Today is known as World Day of Social Justice or Social Equality Justice Day, a day recognizing the need to promote efforts to tackle issues such as poverty, exclusion and unemployment. The United Nations General Assembly voted on 26 November 2007 to observe 20 February annually as a day for promoting social justice worldwide. The declaration reads in part:
For the United Nations, the pursuit of social justice for all is at the core of our global mission to promote development and human dignity. The adoption by the International Labour Organization of the Declaration on Social Justice for a Fair Globalization is just one recent example of the UN system’s commitment to social justice. The Declaration focuses on guaranteeing fair outcomes for all through employment, social protection, social dialogue, and fundamental principles and rights at work.
The General Assembly invites Member States to devote the day to promoting national activities in accordance with the objectives and goals of the World Summit for Social Development and the twenty-fourth session of the General Assembly. Observance of World Day of Social Justice should support efforts of the international community in poverty eradication, the promotion of full employment and decent work, gender equity and access to social well-being and justice for all.
Social justice is a concept of fair and just relations between the individual and society. This is measured by the explicit and tacit terms for the distribution of wealth, opportunities for personal activity and social privileges. In Western as well as in older Asian cultures, the concept of social justice has often referred to the process of ensuring that individuals fulfill their societal roles and receive what was their due from society. In the current global grassroots movements for social justice, the emphasis has been on the breaking of barriers for social mobility, the creation of safety nets and economic justice.
Social justice assigns rights and duties in the institutions of society, which enables people to receive the basic benefits and burdens of cooperation. The relevant institutions often include taxation, social insurance, public health, public school, public services, labor law and regulation of markets, to ensure fair distribution of wealth, and equal opportunity.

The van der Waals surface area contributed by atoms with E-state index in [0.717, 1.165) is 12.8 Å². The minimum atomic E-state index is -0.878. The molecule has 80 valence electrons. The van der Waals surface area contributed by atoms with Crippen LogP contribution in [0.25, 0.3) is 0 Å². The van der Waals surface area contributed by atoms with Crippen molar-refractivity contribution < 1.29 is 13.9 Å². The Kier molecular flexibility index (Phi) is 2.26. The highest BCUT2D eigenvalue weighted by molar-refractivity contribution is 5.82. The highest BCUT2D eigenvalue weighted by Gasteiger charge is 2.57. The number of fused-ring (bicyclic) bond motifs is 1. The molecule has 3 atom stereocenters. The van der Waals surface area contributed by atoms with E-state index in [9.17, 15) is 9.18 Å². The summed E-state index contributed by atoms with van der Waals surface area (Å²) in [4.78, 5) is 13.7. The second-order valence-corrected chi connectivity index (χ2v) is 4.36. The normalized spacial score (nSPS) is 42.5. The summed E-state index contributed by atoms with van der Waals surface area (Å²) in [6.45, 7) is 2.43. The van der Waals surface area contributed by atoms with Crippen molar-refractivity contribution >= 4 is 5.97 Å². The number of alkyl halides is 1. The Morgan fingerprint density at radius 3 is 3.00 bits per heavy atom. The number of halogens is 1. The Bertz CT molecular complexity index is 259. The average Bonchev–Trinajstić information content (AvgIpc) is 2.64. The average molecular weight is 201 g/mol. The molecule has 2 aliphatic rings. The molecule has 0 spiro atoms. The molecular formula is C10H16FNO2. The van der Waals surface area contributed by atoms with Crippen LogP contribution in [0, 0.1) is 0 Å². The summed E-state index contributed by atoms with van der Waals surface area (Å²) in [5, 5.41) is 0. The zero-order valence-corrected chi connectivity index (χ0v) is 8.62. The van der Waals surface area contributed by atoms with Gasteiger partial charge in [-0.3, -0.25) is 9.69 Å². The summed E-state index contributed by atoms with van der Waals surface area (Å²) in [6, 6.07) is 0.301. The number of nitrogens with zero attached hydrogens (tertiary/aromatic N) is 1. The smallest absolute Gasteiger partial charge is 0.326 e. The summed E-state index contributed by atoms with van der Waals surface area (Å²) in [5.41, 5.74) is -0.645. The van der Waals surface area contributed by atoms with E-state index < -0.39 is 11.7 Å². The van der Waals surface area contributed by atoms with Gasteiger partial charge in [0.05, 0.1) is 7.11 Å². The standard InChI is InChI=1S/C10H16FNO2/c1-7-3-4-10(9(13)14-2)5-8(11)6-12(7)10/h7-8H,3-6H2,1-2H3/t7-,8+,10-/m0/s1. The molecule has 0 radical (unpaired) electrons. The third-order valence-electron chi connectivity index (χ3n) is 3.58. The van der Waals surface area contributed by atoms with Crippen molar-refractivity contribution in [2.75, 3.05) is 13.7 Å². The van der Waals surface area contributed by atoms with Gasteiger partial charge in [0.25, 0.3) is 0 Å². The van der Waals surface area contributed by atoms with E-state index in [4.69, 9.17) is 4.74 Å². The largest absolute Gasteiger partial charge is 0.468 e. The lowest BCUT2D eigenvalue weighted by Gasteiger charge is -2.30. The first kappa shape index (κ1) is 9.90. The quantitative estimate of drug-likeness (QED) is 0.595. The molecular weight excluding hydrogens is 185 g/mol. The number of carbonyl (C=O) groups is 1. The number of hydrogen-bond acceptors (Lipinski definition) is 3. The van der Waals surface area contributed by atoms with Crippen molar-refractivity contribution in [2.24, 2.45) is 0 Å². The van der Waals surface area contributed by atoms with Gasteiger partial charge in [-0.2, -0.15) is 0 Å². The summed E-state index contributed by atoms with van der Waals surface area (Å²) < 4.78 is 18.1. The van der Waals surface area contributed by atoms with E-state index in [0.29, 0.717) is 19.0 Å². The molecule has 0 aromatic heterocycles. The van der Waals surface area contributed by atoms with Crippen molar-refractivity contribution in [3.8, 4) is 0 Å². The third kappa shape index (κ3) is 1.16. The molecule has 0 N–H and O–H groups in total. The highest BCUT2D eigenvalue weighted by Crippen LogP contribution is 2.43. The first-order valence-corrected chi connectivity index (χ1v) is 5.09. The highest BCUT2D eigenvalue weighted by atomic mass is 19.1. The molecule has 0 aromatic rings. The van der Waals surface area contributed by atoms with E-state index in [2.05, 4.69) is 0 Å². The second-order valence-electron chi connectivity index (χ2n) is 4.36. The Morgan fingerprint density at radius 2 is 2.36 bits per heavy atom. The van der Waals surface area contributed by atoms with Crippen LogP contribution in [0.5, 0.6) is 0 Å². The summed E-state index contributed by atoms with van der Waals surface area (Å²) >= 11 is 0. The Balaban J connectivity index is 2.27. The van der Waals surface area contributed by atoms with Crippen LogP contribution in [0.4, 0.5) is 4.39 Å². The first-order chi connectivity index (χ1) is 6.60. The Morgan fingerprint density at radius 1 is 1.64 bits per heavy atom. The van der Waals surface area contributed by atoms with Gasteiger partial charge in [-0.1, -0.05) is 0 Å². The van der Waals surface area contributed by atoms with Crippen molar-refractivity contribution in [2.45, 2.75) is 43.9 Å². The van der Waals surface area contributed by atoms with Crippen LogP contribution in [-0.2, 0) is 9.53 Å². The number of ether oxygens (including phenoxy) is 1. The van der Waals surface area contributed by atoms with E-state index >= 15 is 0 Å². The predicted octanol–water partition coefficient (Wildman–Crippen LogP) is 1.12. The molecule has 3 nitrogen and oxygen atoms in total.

Interpretations that relate justice to a reciprocal relationship to society are mediated by differences in cultural traditions, some of which emphasize the individual responsibility toward society and others the equilibrium between access to power and its responsible use. Hence, social justice is invoked today while reinterpreting historical figures such as Bartolomé de las Casas, in philosophical debates about differences among human beings, in efforts for gender, racial and social equality, for advocating justice for migrants, prisoners, the environment, and the physically and developmentally disabled.
While the concept of social justice can be traced through the theology of Augustine of Hippo and the philosophy of Thomas Paine, the term “social justice” became used explicitly from the 1840s. A Jesuit priest, Luigi Taparelli, is typically credited with coining the term, and it spread during the revolutions of 1848 with the work of Antonio Rosmini-Serbati. In the late industrial revolution, progressive U.S. legal scholars began to use the term more, particularly Louis Brandeis and Roscoe Pound. From the early 20th century it was also embedded in international law and institutions; the preamble to establish the International Labour Organization recalled that “universal and lasting peace can be established only if it is based upon social justice.” In the later 20th century, social justice was made central to the philosophy of the social contract, primarily by John Rawls in A Theory of Justice (1971).
The theme for 2018 is Workers on the Move, thinking primarily about the plight of migrants: https://www.un.org/en/events/socialjusticeday/
There are many websites with suggestions for recipes for social justice. One theme is, of course, fair trade ingredients. I am going to take a different slant. The key element to social justice is equality. How about a recipe that involves equal proportions of all ingredients? This would be a little tricky in baking where one cup of flour, one cup of sugar, one cup of baking powder, one cup of eggs, one cup of butter, one cup of vanilla essence etc. would certainly be unpleasant. But soups and salads based on the equality of ingredients would be just fine. In fact, that is often my method with salads. I do not like one ingredient to dominate in a conventional salad. Put in a cup of each of the ingredients, diced or chopped, mix them together, and then dress them with extra virgin olive oil. Or make a soup of equal parts of onion, beans, potatoes, meat, celery, carrots, parsnips etc. I guarantee it will be good. Call them Social Justice Salad or Social Justice Soup.